On May 26, most of the Americas and eastern Asia will be treated to a total lunar eclipse. While lunar eclipses are perhaps less spectacular than solar eclipses, they are more common and much easier to view.
I thought it might be helpful to provide a short primer on lunar eclipses in general and how, when, and where to view this one in particular for the Boise metro area. Most of what I say here will be relevant for other regions as well.
I did my best to answer their questions and also gave them a tour of the night sky using the sky simulator stellarium.
Among the displays at the education center was a tray full of sand. As you dragged your hand through the sand, a computer projected topographic contours onto the sand that were updated in real-time to show how water would flow. Apparently, this set-up is called an “Augmented Reality Sandbox“. The video above shows how it works.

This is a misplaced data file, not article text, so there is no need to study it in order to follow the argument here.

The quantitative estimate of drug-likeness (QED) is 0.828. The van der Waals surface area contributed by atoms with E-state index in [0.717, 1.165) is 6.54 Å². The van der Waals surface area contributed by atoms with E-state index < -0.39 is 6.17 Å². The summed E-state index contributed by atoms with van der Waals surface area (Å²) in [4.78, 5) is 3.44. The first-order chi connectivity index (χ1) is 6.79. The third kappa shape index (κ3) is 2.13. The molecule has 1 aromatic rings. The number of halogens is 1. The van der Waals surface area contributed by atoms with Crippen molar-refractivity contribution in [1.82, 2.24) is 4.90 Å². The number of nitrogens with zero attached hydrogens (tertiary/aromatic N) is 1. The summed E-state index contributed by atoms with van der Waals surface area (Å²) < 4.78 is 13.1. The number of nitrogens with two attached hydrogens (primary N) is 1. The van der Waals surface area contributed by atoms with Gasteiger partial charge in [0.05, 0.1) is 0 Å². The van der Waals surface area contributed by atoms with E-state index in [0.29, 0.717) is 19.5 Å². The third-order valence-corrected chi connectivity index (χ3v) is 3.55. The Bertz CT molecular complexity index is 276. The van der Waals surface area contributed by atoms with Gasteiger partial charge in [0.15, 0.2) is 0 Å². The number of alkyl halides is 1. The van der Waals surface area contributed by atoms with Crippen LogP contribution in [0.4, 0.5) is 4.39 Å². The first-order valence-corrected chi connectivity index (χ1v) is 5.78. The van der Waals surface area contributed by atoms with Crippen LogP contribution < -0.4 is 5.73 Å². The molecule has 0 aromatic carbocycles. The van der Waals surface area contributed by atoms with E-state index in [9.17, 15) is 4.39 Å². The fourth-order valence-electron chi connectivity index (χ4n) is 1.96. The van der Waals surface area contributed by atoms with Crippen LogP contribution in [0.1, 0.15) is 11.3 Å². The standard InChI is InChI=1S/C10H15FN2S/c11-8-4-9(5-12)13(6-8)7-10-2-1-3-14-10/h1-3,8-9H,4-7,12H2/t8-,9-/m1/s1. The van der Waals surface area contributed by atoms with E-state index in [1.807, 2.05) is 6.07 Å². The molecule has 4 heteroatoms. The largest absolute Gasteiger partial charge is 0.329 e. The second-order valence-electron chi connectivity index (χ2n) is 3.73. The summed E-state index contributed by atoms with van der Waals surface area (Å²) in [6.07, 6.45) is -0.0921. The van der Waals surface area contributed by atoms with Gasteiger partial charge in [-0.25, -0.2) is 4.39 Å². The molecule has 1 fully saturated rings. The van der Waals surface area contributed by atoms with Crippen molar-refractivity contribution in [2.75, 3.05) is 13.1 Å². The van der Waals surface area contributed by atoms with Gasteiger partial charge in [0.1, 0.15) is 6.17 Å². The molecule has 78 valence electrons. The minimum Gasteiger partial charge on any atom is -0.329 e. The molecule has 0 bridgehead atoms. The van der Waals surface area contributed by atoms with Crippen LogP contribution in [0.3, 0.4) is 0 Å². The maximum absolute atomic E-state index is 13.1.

Boise’s local near-space expert Dr. Paul Verhage has begun posting video versions of his program “Idaho Skies”. The video provides a nice description of astronomical objects visible during the week of June 5-11, along with some fun astronomy history. Worth a look.